Drugs, crime can mar futures

Everyone reading this article has at least one thing in common; we were all children at some point in our lives.

For some, it was 30 years ago, others maybe 50 years ago, yet some might still consider themselves a child at heart or striving to have the faith of a child.

The point I’m trying to make is that we are now the future. We are living in what our parents and grandparents worked so very hard to make fruitful, and what we must remember is now we are responsible for the future of today’s children.

The past few decades in America have shown a disturbing trend when it comes to crimes committed by juveniles.

Juvenile delinquency has become a problem of epic proportions. From petty theft to school shootings, it seems that children have become a major focus of law enforcement officials when attempting to control crime. Many people blame this problem on society, drugs, parents and peers.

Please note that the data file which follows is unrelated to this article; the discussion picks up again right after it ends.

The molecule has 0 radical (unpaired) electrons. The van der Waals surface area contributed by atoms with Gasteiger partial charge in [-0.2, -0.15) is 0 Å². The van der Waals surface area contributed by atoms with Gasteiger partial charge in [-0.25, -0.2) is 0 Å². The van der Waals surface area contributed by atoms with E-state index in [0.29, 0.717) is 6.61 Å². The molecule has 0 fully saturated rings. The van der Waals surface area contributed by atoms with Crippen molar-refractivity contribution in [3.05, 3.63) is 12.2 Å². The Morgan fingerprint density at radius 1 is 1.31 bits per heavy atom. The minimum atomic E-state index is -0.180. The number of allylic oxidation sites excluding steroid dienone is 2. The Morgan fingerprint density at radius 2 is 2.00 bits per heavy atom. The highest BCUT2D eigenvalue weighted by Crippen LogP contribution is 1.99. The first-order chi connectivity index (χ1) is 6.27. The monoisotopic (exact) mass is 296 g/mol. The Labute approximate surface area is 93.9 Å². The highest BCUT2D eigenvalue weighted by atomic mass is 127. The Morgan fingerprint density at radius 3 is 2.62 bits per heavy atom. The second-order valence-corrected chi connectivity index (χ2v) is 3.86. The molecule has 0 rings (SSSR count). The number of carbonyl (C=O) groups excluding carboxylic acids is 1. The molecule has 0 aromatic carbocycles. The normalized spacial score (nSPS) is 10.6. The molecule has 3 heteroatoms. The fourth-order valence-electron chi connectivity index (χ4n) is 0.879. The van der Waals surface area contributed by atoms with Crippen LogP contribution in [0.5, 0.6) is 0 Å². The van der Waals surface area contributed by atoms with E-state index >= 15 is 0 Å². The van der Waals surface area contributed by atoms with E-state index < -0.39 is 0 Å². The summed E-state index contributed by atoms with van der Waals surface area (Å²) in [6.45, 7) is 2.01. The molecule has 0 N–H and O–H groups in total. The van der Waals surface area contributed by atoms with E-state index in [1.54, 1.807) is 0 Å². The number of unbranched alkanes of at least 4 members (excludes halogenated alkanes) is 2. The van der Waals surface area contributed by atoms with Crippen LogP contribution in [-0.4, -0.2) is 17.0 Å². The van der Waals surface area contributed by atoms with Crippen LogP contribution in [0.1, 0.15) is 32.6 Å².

According to the Office of Juvenile Justice and Delinquency Prevention, there were a reported 194,064 total drug cases among juveniles in 1998. Of that number, 164,747 were males.

Since then, we’ve seen an approximate 10 percent decrease in drug-related crimes in males. In reviewing crime trends, law enforcement always likes to see reductions at any level, but here in Shelby County, we must stay diligent in preventing the first crime from occurring.

Some of the nationally recognized programs that we can offer in our schools include McGruff the Crime Dog, school resource officers and Drug Awareness Resistance Education (D.A.R.E.).

These programs intend to educate juveniles on criminal resistance but for some reason are some of the first programs to suffer from fund reduction and a lack of resources.

Once a child gets involved in the criminal element, much more has to be done to deter this sort of behavior.

The penal system is nothing more than a training ground for criminals, and many young people see the life of a criminal as liberating and profitable. Some may be surprised to know that a child in the fifth grade probably knows more about marijuana, pills and alcohol than many adults do.

We must all be advocates of drug and alcohol awareness programs, traditional family values and the overall safety in our schools. After all, the children are the future.

Capt. Christopher George is a commander in the Criminal Investigations Division of the Shelby County Sheriff’s Office.